What Is It?
From the resin of the mukul myrrh tree (Commiphora mukul) comes a remedy–gugulipid–that holds promise for lowering cholesterol and triglyceride levels as effectively as certain prescription medications. Native to India, this tree is closely related to the plant that provides the fragrant myrrh described in the Bible.
The tree’s resin is called gum guggul, or guggulu. Traditional Ayurvedic healers in India have relied on this resin for centuries to treat arthritis and obesity. Interestingly, as early as 600 B.C. they were giving it to people who suffered from a condition associated with regular overindulgence in rich foods and a sedate lifestyle–what we now know as atherosclerosis.
Research has subsequently revealed that the refined resin (gugulipid) inhibits the formation of artery-hardening plaque. In addition, it has been found that active ingredients called guggulsterones encourage levels of cholesterol and fat to drop. This in turn lowers the risk for heart disease. Guggulsterones may also help to control arthritis-related inflammation and may aid in weight loss.
There are no known drug or nutrient interactions associated with gugulipid.
• Be sure to consult your doctor before trying gugulipid if you suffer from liver disease, inflammatory bowel disease, or diarrhea. Pregnant women should not take it.
• When selecting a product, look for one clearly marked as a gugulipid supplement and not guggul or guggulu–crude and unrefined forms of the resin that could easily contain toxic compounds. A dangerous loss of appetite, stomach pain, diarrhea, and rashes could develop from guggul or guggulu. Gugulipid, on the other hand, has been refined to contain only the active ingredients without the toxins. In rare cases, however, even gugulipid may cause side effects such as mild nausea, gas, diarrhea, hiccups, restlessness, anxiety, or headaches.
• Don’t stop seeing your doctor for a cholesterol problem, or substitute gugulipid for a cholesterol-lowering medication without your doctor’s approval.
High Cholesterol 25 mg guggulsterones 3 times a day
David Edelberg, M.D.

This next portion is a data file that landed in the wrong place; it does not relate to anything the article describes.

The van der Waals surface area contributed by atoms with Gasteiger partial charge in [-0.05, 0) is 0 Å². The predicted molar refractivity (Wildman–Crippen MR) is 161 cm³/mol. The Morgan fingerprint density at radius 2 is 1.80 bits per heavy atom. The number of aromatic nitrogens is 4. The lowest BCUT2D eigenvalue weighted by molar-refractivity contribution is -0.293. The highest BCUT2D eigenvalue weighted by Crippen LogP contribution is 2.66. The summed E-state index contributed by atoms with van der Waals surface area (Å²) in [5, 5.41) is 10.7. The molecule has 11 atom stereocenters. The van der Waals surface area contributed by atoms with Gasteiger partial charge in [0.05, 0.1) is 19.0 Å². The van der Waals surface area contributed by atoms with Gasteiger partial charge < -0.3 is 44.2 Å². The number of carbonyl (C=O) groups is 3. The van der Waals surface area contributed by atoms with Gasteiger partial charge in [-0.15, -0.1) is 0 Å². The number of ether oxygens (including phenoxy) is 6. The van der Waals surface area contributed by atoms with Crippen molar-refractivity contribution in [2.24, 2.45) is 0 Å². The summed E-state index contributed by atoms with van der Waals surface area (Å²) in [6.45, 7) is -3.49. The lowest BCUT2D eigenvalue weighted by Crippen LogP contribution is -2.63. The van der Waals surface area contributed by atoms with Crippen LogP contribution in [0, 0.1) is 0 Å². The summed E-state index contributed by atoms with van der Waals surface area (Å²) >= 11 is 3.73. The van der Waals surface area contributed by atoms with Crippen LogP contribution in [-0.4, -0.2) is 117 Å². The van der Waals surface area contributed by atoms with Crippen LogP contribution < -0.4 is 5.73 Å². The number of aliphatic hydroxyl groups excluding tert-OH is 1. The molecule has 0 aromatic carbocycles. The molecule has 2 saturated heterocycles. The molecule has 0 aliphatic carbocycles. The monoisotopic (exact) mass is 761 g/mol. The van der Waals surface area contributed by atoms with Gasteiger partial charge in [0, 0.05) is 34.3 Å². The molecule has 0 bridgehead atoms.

An Ayurvedic remedy, gugulipid is derived from the gum resin of the mukul myrrh tree and has long been used in India for a variety of ailments. The herb seems to affect the way the body breaks down fat and cholesterol; it can also act as an antioxidant and anti-inflammatory.
HOW IT HELPS HIGH CHOLESTEROL
If you’re interested in a completely natural, nontoxic way to work on your cholesterol, then consider gugulipid. Recently approved by the Indian government for the treatment of cholesterol, this substance works best at lowering LDL (“bad”) cholesterol, because it speeds up the liver’s metabolism of LDL. One useful tip for lowering your cholesterol:You may be able to get away with a lesser amount of gugulipid if you combine it with the B vitamin niacin (a perfectly acceptable strategy). In fact, several companies are now promoting combination capsules of these two cholesterol-lowering agents.
WHAT TO LOOK FOR
For this supplement to be effective, you’ll need to get the equivalent of 25 mg of the active ingredient called guggulsterones three times a day. This may translate into 250 to 500 mg of gugulipid, depending on the manufacturer. Finding the most effective product may mean reading labels and doing some math because sometimes the amount of guggulsterones is listed in percentage terms. For instance, one brand may contain 250 mg of gugulipid, standardized to contain 2.5% guggulsterones, or 6.25 mg of guggulsterones per capsule. To get an effective dosage with this product, you’d need to take four capsules three times a day (and, at this rate, the bottle lasts a week!). On the other hand, another brand may be more concentrated: 500 mg of gugulipid, at 5% guggulsterones, or 25 mg of guggulsterones per capsule. In this case, you only need one capsule three times a day, and the bottle lasts you a month! My advice is to shop carefully. Many of my patients begin by using the 2.5% product because it’s much less expensive. And most are disappointed with the results.
If you decide to try gugulipid, here are a few pointers about using it more effectively. You can take gugulipid with or without food. Gugulipid seems to be quite safe.